Editorial | Right-wing lies on social media steroid

The finding of a study conducted by BBC World Service that right-wing groups in India dominate the generation and circulation of fake news is a matter of concern, although it is not news to Indians on social media. Most of these groups belong to the Hindutva brand of politics, and fake news is used as a tool to promote extreme nationalist ideas and in support of parties which profess and practise the Hindutva ideology, mainly the BJP. It is also used to spread hatred against and denigrate some sections of people and to campaign against opposition parties. The BBC used multiple methods to understand the circulation of fake news. It studied 16,000 Twitter profiles and 3,200 Facebook pages, held in-depth interviews and analysed WhatsApp messages shared by 40 respondents. The main platforms for the spread of fake news are Twitter, Facebook and WhatsApp. These are available to many millions of people with mobile phone connections even in remote parts of the country.

The study found that right-wing networks are much more organised than those on the left and they drive ‘nationalistic’ fake stories much further and faster than others. Even in the print age, right-wing campaigns had stood out for their planning and organisation. Modern technology, which enables faster dissemination of news and views, has given them an added advantage. Citizens and groups in a democracy should have the right to propagate their ideas, but it becomes dangerous when the right is misused to create false news and to spread it. The study found that a tide of nationalistic sentiment was pushing ordinary citizens to spread fake news because many people thought they have a patriotic duty to do that. Most people do not verify the veracity of stories and, in fact, do not have the means to do so. Many assume that what they receive from friends or known persons is true.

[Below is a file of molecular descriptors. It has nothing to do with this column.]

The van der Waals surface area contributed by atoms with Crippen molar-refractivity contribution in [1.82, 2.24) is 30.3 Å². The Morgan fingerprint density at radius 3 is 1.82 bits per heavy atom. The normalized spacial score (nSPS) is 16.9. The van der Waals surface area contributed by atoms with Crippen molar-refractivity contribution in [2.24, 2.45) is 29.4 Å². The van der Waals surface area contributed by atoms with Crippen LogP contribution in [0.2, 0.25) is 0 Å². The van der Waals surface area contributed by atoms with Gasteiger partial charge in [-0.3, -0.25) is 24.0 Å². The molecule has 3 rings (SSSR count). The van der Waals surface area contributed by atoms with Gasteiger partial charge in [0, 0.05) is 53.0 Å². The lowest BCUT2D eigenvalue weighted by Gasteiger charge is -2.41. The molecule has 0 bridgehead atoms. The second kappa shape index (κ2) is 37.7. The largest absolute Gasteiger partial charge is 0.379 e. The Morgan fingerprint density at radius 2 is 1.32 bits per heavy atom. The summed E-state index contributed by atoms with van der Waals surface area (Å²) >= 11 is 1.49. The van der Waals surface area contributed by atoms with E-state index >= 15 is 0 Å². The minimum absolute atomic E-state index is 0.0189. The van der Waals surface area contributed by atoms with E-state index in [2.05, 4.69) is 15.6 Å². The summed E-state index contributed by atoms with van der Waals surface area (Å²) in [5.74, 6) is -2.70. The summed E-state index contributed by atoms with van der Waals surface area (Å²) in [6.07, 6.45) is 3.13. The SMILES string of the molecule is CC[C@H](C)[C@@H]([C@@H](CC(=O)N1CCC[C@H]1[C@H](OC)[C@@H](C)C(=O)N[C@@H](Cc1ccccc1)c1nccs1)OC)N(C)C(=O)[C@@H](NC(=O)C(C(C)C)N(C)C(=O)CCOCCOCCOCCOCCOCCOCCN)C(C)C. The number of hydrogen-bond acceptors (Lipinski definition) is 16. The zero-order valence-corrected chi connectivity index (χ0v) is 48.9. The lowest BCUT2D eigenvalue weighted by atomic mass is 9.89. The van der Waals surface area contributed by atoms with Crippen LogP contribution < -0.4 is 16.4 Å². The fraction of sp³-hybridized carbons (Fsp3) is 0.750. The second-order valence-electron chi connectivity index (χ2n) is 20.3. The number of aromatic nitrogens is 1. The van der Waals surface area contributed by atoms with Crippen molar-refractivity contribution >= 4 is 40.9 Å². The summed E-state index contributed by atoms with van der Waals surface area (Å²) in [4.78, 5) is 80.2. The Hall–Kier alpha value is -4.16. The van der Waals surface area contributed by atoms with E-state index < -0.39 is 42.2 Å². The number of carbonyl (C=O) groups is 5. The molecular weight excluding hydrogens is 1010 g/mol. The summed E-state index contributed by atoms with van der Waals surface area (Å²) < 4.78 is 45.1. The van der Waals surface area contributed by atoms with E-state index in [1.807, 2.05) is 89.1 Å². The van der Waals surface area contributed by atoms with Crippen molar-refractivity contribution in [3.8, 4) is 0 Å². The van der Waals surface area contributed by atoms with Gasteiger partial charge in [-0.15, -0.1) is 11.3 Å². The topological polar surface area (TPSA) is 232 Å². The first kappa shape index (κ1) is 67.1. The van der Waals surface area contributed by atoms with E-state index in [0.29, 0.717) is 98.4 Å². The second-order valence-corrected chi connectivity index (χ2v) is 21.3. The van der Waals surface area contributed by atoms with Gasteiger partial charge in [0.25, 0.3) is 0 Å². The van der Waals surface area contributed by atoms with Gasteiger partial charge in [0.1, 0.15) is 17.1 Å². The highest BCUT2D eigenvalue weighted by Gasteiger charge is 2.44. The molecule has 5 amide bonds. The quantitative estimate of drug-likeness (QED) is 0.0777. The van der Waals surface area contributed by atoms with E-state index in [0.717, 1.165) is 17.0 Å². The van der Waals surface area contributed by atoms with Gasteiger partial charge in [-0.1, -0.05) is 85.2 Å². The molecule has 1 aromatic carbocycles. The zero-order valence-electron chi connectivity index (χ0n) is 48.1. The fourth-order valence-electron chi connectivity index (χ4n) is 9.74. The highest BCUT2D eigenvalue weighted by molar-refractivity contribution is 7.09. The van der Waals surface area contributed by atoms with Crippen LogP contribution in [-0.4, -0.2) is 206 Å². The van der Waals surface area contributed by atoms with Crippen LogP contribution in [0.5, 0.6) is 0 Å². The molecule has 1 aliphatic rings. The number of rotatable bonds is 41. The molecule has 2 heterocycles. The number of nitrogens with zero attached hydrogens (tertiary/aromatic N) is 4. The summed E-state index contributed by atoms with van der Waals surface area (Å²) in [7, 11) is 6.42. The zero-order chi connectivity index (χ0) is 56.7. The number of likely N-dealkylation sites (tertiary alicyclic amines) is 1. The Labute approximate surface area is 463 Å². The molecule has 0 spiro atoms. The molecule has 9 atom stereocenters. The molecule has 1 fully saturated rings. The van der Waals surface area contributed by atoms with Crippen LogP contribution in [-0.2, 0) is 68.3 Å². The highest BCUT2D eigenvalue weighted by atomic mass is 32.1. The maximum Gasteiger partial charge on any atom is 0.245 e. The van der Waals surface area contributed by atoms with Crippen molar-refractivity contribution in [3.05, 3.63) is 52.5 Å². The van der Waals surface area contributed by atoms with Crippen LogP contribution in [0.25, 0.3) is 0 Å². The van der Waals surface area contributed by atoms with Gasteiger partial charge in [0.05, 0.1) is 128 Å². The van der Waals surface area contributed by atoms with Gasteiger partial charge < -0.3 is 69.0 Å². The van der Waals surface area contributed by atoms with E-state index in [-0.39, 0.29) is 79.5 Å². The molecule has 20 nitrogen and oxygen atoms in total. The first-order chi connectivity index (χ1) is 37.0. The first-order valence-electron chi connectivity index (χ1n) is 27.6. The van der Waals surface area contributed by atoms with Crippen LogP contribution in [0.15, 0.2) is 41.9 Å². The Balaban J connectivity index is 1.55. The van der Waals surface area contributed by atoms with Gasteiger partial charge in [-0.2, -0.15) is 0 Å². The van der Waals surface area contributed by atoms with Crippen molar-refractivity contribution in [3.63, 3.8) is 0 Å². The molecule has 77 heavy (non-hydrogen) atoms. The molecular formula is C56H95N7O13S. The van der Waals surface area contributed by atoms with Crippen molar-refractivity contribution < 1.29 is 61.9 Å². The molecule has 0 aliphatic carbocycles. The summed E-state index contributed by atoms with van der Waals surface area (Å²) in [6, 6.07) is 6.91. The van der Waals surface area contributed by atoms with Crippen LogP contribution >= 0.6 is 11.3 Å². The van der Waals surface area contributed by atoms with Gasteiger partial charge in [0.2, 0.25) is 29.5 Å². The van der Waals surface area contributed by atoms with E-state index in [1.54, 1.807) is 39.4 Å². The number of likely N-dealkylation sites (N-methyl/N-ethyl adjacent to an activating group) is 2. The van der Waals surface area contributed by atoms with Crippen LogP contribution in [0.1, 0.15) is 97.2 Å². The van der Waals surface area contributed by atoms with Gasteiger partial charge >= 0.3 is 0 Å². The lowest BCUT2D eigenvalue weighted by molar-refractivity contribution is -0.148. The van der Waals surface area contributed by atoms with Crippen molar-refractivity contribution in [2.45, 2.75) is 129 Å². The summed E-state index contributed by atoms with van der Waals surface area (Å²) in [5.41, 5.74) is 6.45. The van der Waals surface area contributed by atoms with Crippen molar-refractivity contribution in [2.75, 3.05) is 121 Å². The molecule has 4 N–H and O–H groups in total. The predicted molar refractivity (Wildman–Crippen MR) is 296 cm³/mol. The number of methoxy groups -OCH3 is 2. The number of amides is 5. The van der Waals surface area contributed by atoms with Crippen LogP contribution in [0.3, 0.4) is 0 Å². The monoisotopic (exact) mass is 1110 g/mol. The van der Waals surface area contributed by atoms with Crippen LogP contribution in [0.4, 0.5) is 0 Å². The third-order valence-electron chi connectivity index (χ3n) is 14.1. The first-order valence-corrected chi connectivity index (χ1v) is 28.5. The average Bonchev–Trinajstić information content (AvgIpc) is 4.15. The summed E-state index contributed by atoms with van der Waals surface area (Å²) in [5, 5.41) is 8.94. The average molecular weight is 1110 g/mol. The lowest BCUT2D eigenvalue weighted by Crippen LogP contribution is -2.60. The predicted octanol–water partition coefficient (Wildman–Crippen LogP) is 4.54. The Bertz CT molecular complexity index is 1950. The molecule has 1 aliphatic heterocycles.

The study has said that distrust of mainstream media has caused may people to look to alternative sources for news. Whatever the reason, there is a milieu in the country conducive to the spread of fake news, and this is dangerous for democracy and the rule of law. It can be, and is, unfairly used in politics and misused to create social strife and conflict. There are too many examples of social campaigns which spread rumours and have led to attacks on communities. It is used in politics to glorify leaders and to tarnish opponents. Though some regulations have been thought of, it is difficult to see how the spread of fake news, with all its vicious consequences, can be curbed. A new political discourse, based on falsehood, exclusion and hatred, has gained ground. 

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Editorial | Right-wing lies on social media steroid

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